Development shouldn't cool down

Blaze merely a minor setback for investors in downtown

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The cause of the early-morning fire that damaged the three-story building at 1162 Broad St. is still unknown. Investigators say arson could be one of several causes.

Firefighters battle a blaze in a building on the corner of 12th and Broad Streets in downtown Augusta on Jan. 3.  MICHAEL HOLAHAN/STAFF
Firefighters battle a blaze in a building on the corner of 12th and Broad Streets in downtown Augusta on Jan. 3.

Regardless of cause, damage to any downtown building – especially an occupied, well-maintained, 103-year-old structure – strikes an unexpected left hook to commerce and aesthetics in the Central Business District. But this should not dissuade further investment in downtown Augusta. Downtown has long passed the point where a single incident is capable of derailing the revitalization efforts that began building momentum two decades ago.

As Downtown Development Authority Chairman Cameron Nixon wrote on these pages last month, 2013 was a banner year for economic development in the district, which, in addition to a robust commercial scene, boasts a 96 percent residential occupancy rate.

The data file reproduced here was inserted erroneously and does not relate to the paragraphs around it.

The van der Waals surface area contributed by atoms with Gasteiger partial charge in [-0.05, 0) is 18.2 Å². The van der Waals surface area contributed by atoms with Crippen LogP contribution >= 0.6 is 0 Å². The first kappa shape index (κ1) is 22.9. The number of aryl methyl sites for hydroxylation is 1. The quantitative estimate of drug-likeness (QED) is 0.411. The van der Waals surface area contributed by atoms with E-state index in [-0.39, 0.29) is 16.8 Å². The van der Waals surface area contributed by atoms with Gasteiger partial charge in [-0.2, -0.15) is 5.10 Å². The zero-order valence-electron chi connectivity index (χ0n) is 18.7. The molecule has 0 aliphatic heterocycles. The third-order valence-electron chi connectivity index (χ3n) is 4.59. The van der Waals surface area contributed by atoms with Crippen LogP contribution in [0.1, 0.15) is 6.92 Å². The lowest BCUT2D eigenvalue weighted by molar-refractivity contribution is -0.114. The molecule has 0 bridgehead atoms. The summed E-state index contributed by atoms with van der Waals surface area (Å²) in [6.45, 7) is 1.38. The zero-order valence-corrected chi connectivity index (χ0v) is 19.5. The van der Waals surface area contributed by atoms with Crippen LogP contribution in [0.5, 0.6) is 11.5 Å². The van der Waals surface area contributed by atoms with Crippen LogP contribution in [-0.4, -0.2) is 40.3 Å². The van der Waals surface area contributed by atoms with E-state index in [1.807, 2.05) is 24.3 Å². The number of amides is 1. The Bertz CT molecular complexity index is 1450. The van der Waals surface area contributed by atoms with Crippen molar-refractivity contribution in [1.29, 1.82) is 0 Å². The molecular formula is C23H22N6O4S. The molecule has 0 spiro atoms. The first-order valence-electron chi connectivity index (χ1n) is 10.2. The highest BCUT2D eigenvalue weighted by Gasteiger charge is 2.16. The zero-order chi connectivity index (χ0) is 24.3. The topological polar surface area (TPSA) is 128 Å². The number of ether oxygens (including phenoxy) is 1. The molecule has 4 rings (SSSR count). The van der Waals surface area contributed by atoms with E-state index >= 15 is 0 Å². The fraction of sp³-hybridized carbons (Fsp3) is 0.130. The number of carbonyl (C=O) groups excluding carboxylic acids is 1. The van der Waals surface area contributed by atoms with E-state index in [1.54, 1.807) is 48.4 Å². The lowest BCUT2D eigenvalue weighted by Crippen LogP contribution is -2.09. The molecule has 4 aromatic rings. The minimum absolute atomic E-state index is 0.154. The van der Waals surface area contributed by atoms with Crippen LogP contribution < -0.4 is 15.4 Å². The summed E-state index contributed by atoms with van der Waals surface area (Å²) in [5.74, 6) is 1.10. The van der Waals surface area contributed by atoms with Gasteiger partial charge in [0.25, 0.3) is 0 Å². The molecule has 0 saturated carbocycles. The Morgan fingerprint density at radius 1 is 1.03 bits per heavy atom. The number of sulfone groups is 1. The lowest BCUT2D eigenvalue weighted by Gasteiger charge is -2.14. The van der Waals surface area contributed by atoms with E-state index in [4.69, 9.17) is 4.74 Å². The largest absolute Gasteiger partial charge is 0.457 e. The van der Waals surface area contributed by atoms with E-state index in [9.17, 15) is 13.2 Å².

Improvements will continue this year, as more than $2 million in streetscape projects will beautify the James Brown Boulevard corridor and Riverwalk Augusta. Five buildings within a one-block radius of the recently opened Augusta Convention Center have been purchased by investors interested in renovating the properties into residential and retail space.

We are confident, too, that 1162 Broad St. will be renovated and returned to occupancy, as the property is owned through a family partnership of downtown stalwart Julian Osbon, a businessman with a long history of investment in the Central Business District.

There simply are too many dedicated stakeholders in downtown’s revival to allow this fire to be a setback. The literal fire at 12th and Broad streets has been extinguished, but the metaphorical one that fuels downtown development likely will stay lit.

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Riverman1 01/10/14 - 06:16 am
Use The Laney Walker Example

It appears if politicians buy up dilapidated property in downtrodden areas downtown it’s much easier to throw county money at such areas.

David Parker
David Parker 01/10/14 - 12:32 pm
That about sums it up R

That about sums it up R

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